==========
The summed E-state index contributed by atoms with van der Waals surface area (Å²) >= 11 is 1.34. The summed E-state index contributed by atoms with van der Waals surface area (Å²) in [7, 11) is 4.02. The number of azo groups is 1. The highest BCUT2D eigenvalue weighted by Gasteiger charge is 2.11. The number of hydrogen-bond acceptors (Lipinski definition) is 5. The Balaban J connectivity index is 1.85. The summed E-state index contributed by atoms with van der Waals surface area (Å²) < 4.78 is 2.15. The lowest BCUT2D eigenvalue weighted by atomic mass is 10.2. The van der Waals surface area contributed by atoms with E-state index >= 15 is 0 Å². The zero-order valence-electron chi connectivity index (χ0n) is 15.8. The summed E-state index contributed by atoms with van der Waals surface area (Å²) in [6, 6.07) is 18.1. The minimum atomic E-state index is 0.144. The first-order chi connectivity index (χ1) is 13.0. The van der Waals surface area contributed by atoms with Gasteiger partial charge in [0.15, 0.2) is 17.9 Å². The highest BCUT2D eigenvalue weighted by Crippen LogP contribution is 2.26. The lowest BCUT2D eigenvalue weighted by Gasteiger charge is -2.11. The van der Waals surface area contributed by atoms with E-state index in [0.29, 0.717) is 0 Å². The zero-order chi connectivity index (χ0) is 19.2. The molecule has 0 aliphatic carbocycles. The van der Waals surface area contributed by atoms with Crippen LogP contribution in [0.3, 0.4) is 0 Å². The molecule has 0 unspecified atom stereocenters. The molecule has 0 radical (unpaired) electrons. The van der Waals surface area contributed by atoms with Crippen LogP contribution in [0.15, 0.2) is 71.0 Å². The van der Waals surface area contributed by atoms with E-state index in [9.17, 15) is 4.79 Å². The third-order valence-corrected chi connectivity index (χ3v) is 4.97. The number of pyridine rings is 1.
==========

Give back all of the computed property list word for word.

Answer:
The summed E-state index contributed by atoms with van der Waals surface area (Å²) >= 11 is 1.34. The summed E-state index contributed by atoms with van der Waals surface area (Å²) in [7, 11) is 4.02. The number of azo groups is 1. The highest BCUT2D eigenvalue weighted by Gasteiger charge is 2.11. The number of hydrogen-bond acceptors (Lipinski definition) is 5. The Balaban J connectivity index is 1.85. The summed E-state index contributed by atoms with van der Waals surface area (Å²) < 4.78 is 2.15. The lowest BCUT2D eigenvalue weighted by atomic mass is 10.2. The van der Waals surface area contributed by atoms with E-state index >= 15 is 0 Å². The zero-order valence-electron chi connectivity index (χ0n) is 15.8. The summed E-state index contributed by atoms with van der Waals surface area (Å²) in [6, 6.07) is 18.1. The minimum atomic E-state index is 0.144. The first-order chi connectivity index (χ1) is 13.0. The van der Waals surface area contributed by atoms with Gasteiger partial charge in [0.15, 0.2) is 17.9 Å². The highest BCUT2D eigenvalue weighted by Crippen LogP contribution is 2.26. The lowest BCUT2D eigenvalue weighted by Gasteiger charge is -2.11. The van der Waals surface area contributed by atoms with E-state index in [0.29, 0.717) is 0 Å². The zero-order chi connectivity index (χ0) is 19.2. The molecule has 0 aliphatic carbocycles. The van der Waals surface area contributed by atoms with Crippen LogP contribution in [0.3, 0.4) is 0 Å². The molecule has 0 unspecified atom stereocenters. The molecule has 0 radical (unpaired) electrons. The van der Waals surface area contributed by atoms with Crippen LogP contribution in [0.15, 0.2) is 71.0 Å². The van der Waals surface area contributed by atoms with E-state index in [9.17, 15) is 4.79 Å². The third-order valence-corrected chi connectivity index (χ3v) is 4.97. The number of pyridine rings is 1.